• 23. Actual Email #1
    • Hi, I want to say how much I have enjoyed this class, and how I want to take it over and over again! I am interested in being a student mentor. I don’t know how to be one, or even if you need one next semester. But if you do … I would be interested and honored to be a student mentor for this class. Thanks, Ann
  • 24. Actual Email #2
    • I just want to tell you how much I loved your class!!! I was not looking forward to a lit class, but your class ended up being my favorite!!! I was just wondering if that student mentor thing is a work/study thing and if I could possibly do it next semester. I qualify for work/study, but I couldn’t do it this past semester since I don’t live in Duluth. Danielle
  • 25. Basic Qualifications
    • Experienced online student—preferably taken the same class previously
    • Successful (A or B) student
    • Technologically savvy and confident
    • Responsible and timely
    • Currently enrolled student
    • Able to commit 3-5 hours per week for a three-credit class
  • 26. Success Stories
    • Development of future teachers
    • Employment for distant students
    • Employment for students with unique circumstances
    • Mentors benefit from additional review of course materials and from different perspectives brought to the class by other students
  • 27. Noel-Levitz PSOL
    • Priorities Survey for Online Learners – Spring 2005
    • Demographics question added: Have you taken an online class at LSC where there was an “Online Student Mentor”? Yes 42% No 35% Don’t Know = 23%
    “ Yes” students had higher satisfaction on all 36 items surveyed. .35 4.87 5.22 So far, has your college experience met your expectations? .42 5.43 5.85 Institution responds quickly to info requests. .39 5.42 5.81 Appropriate technical assistance available. .49 5.44 5.93 Quality of online instruction is excellent. .45 5.60 6.05 All in all, if you had it to do over, would you enroll here again? .39 5.63 6.02 Rate your overall satisfaction with your experience here thus far. Diff. No Yes Item
  • 28. Online Tutoring
  • 29. LSC Tutoring
    • The LSC Learning Center provides tutoring services for students on campus.
    • Prior to FY04, the tutors attempted to provide online tutoring services to students using WebCT as the means for communication.
    • Generally, this was not successful.
  • 30.
    • For FY04, LSC entered into a contract with SMARTHINKING.com to provide online tutoring services.
    • We decided that we needed to make a more serious commitment to the distance students for this service.
    • SMARTHINKING handles all details and administrative tasks, all we provide is the login information.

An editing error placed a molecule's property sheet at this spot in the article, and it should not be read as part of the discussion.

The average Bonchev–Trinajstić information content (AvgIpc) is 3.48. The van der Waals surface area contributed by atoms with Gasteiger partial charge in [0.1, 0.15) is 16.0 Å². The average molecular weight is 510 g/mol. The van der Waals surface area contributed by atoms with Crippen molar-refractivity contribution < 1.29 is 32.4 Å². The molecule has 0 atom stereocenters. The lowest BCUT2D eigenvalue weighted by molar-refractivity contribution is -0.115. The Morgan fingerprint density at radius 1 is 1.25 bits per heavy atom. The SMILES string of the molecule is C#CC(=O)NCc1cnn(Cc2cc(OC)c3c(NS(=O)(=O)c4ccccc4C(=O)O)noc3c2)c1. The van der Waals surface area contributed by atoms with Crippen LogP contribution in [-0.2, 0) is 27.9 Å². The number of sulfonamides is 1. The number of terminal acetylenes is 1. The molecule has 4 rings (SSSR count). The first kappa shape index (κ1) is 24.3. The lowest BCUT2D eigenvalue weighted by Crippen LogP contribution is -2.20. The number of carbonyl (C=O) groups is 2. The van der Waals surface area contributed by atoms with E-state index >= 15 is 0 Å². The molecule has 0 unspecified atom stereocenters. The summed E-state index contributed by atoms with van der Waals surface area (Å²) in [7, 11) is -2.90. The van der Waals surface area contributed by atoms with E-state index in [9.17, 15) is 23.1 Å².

• 31. Professional Tutors
    • E-structors will:
      • Encourage students with constructive criticism;
      • Help students identify areas for improvement;
      • Involve students in problem-solving discussions;
      • Treat students with respect.
    • E-structors will not:
      • Do assignments for the learner, give answers or write any portion of papers;
      • Review and correct errors without active participation of the learners;
      • Comment on grades or predict a possible grade.
  • 32. Subject Areas
    • Essay Center (most used, by far)
    • Mathematics (Basic Skills, Algebra, Geometry, Trigonometry, Calculus I & II or Single Variable Calculus)
    • Statistics
    • Sciences (Chemistry, Biology, Physics)
    • Accounting, Finance, and Economics
    • Spanish and ESL
  • 33. Cost
    • LSC has paid approximately $10,000 to $12,000 each year for this service.
    • This is an annual contract, with service provided for summer, fall , and spring terms.
    • All LSC students (not just online) are covered by this contract.
    • Starting in FY07, MnOnline is paying for more than half of our anticipated usage.
  • 34. Growth in Usage * Indicates number of distinct users per year. 424 778 318 599 220 462 Total 11 34 6 20 6 18 Submitted Questions 39 102 51 132 34 84 Live Sessions 374 642 261 447 180 360 Online Writing Lab Hours Sessions Hours Sessions Hours Sessions Interaction Type FY06 (260)* FY05 (211)* FY04 (165)*         Via SMARTHINKING Affiliate Usage Report     LSC Online Tutoring Usage Report
  • 35. Noel-Levitz PSOL
    • Q24. Tutoring services are readily available for online courses.
      • FY05: Importance = 5.68 Satisfaction = 5.56 Gap = 0.12 Mean Difference = 0.73***
      • FY06: Importance = 5.87 Satisfaction = 5.54 Gap = 0.33 Mean Difference = 0.65***